The combination of guanfacine and N-acetylcysteine (NAC) can mitigate or even eliminate the brain fog associated with COVID-19 infection


Individuals with long COVID, sometimes referred to as “long-haulers,” experience symptoms that may persist for weeks, months, or even years after their acute viral infection.

While symptoms vary widely, a common complaint among patients is “brain fog” – a colloquial term for significant, persistent cognitive deficits, with consistent impairment of executive functioning and working memory.

Long-haulers may experience a lack of mental clarity, poor focus and concentration, memory problems, difficulty with multi-tasking, and more.

Brain fog can be debilitating, but there currently are no treatment options that are approved for the condition.

While the number of patients they studied is too small for their results to be definitive, Yale researchers – using their extensive experience with two existing medications – have published initial evidence that those drugs, given together, can mitigate or even eliminate brain fog.

Guanfacine, developed in the lab of Amy Arnsten, PhD, Albert E. Kent Professor of Neuroscience and professor of psychology, was approved by the Food and Drug Administration (FDA) for the treatment of ADHD in 2009, but clinicians have also used it extensively off-label for other prefrontal cortical disorders such as traumatic brain injury (TBI) and PTSD.

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The cognitive functions of PFC and their dysfunction in mental disorders
Cognitive functions of the PFC

The newly evolved PFC subserves many of our highest order cognitive functions, representing, evaluating and manipulating information in the absence of sensory stimulation, and using that information for goal-directed behavior (Fuster, 2008). In general, the PFC in primates is topographically organized, with circuits in the dorsal and lateral PFC (dlPFC) representing information from the external world (e.g. through vision and audition), and the ventral and medial subregions representing the internal world (e.g. taste and smell, pain, reward and punishment) (Ongür & Price, 2000).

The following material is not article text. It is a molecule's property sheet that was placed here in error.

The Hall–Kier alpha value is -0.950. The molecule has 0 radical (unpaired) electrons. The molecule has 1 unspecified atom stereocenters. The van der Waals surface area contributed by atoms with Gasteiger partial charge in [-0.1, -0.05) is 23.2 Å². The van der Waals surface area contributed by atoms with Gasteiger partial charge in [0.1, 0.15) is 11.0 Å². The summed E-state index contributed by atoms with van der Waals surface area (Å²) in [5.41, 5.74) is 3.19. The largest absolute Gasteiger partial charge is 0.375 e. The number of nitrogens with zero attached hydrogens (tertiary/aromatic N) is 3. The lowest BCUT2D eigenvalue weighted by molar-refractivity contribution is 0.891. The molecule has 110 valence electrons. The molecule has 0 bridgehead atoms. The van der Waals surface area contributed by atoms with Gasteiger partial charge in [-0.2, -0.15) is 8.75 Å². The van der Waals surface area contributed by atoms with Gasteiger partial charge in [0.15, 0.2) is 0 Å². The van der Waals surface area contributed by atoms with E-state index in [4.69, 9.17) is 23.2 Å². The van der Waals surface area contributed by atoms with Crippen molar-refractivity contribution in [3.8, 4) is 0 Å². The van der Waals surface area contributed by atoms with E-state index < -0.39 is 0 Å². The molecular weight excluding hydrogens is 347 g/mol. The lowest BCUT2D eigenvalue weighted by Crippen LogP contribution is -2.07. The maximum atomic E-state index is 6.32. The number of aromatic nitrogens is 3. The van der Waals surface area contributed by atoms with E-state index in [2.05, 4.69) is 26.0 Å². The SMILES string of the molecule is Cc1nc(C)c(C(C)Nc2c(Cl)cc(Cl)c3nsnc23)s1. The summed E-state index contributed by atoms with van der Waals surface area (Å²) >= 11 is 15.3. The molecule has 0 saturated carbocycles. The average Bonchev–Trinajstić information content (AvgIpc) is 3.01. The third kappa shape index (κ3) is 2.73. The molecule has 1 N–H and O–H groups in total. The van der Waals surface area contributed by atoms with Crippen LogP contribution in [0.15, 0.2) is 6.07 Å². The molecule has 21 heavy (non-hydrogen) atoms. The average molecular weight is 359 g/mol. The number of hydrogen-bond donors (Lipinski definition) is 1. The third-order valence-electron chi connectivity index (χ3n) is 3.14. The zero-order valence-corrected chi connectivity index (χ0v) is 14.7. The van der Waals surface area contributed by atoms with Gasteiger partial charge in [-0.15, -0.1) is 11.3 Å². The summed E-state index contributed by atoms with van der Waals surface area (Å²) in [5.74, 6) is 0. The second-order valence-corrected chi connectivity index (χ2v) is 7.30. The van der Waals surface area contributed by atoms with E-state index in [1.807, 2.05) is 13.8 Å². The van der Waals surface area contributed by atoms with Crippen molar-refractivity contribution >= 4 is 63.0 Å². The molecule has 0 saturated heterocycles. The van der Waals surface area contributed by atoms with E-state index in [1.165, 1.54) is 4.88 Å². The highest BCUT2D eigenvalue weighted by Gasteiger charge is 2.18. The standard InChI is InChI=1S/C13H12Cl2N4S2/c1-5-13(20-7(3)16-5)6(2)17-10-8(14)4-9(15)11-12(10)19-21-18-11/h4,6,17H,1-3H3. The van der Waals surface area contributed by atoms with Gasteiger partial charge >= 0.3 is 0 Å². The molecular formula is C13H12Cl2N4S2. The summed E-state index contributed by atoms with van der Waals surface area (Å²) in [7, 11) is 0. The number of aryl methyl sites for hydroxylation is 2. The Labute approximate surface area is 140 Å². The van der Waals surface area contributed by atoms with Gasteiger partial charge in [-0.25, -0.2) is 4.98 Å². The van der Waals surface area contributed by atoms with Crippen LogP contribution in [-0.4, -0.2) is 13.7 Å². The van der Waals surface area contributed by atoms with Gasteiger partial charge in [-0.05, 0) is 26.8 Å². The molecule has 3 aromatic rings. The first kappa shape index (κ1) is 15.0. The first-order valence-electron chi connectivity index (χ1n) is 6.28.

The ability to generate mental representations underlies a range of cognitive operations‘, including working memory‘, high-order decision-making‘, insight and judgment‘, and the top-down regulation of attention‘, action and emotion (summarized in Fig. 1A). Many of the highest order abilities‘, i.e. meta-cognitive abilities (“thinking about thinking”‘, “remembering to remember”‘, and insight and judgment)‘, reside in the frontal pole‘, which expands greatly in human vs. nonhuman primates (Tsujimoto, Genovesio, & Wise, 2011). The human PFC also shows evidence of laterality, with the left hemisphere specialized for language production, and the right hemisphere especially important for behavioral inhibition, i.e. inhibiting inappropriate responses.

Fig. 1. (A) Schematic illustrations of the higher cognitive functions of the prefrontal cortex (PFC). (B) A list of disorders with impaired PFC functioning.

Guanfacine’s mechanism of action in PFC

A variety of evidence indicates that guanfacine improves PFC function by mimicking NE’s beneficial actions at post-synaptic α2A-AR on dlPFC spines, strengthening PFC network connectivity via inhibition of cAMP-PKA-K+ signaling (Fig. 5A). This mechanism of action has been clarified by decades of research in animals and humans.

Fig. 5. Guanfacine’s mechanism of action in the primate dlPFC. (A) A schematic drawing showing how guanfacine stimulation of α2A-AR on dlPFC dendritic spines inhibits cAMP-PKA-K+ signaling to strengthen connectivity and thus enhance neuronal firing. Note that emerging data suggest that HCN channels on PFC spines may open neighboring K+ channels (El Hassar, Arnsten, Datta and Kaczmarek, unpublished), and thus behave as an ion channel complex. (B) ImmunoEM shows that α2A-AR are co-localized with HCN channels on layer III dlPFC spines. Adapted from (Wang et al., 2007) with permission; image originally created by C. Paspalas. (C) Iontophoresis of guanfacine onto a dlPFC Delay cell enhances task-related firing (highlit in green). Adapted from (Wang et al., 2007) with permission; image originally created by M. Wang. (For interpretation of the references to colour in this figure legend, the reader is referred to the web version of this article.)

Guanfacine protects PFC neurons from psychological and physiological stress